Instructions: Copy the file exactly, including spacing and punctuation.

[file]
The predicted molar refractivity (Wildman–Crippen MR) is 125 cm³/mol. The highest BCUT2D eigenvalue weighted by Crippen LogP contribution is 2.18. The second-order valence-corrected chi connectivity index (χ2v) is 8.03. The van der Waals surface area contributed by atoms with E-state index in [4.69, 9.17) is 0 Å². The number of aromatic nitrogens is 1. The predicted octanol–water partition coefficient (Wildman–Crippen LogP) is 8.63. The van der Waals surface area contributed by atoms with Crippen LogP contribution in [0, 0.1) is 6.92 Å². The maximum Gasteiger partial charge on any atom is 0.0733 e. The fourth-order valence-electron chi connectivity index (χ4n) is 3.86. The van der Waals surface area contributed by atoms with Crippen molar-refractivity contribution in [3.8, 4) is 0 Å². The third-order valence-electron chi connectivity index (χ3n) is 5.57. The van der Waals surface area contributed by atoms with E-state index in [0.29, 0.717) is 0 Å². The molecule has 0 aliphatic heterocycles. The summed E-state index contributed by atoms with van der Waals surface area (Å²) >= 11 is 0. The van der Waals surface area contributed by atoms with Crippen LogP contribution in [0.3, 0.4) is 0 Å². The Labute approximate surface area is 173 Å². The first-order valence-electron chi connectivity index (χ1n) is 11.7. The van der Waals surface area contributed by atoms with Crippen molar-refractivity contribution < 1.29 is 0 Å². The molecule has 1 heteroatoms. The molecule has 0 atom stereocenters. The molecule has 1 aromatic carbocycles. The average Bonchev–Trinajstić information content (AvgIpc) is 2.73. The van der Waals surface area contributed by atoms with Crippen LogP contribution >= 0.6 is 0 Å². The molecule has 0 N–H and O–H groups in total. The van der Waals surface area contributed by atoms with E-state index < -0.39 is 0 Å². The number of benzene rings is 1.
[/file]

The predicted molar refractivity (Wildman–Crippen MR) is 125 cm³/mol. The highest BCUT2D eigenvalue weighted by Crippen LogP contribution is 2.18. The second-order valence-corrected chi connectivity index (χ2v) is 8.03. The van der Waals surface area contributed by atoms with E-state index in [4.69, 9.17) is 0 Å². The number of aromatic nitrogens is 1. The predicted octanol–water partition coefficient (Wildman–Crippen LogP) is 8.63. The van der Waals surface area contributed by atoms with Crippen LogP contribution in [0, 0.1) is 6.92 Å². The maximum Gasteiger partial charge on any atom is 0.0733 e. The fourth-order valence-electron chi connectivity index (χ4n) is 3.86. The van der Waals surface area contributed by atoms with Crippen molar-refractivity contribution in [3.8, 4) is 0 Å². The third-order valence-electron chi connectivity index (χ3n) is 5.57. The van der Waals surface area contributed by atoms with E-state index in [0.29, 0.717) is 0 Å². The molecule has 0 aliphatic heterocycles. The summed E-state index contributed by atoms with van der Waals surface area (Å²) >= 11 is 0. The van der Waals surface area contributed by atoms with Crippen LogP contribution in [0.3, 0.4) is 0 Å². The Labute approximate surface area is 173 Å². The first-order valence-electron chi connectivity index (χ1n) is 11.7. The van der Waals surface area contributed by atoms with Crippen molar-refractivity contribution < 1.29 is 0 Å². The molecule has 1 heteroatoms. The molecule has 0 atom stereocenters. The molecule has 1 aromatic carbocycles. The average Bonchev–Trinajstić information content (AvgIpc) is 2.73. The van der Waals surface area contributed by atoms with Crippen LogP contribution >= 0.6 is 0 Å². The molecule has 0 N–H and O–H groups in total. The van der Waals surface area contributed by atoms with E-state index < -0.39 is 0 Å². The number of benzene rings is 1.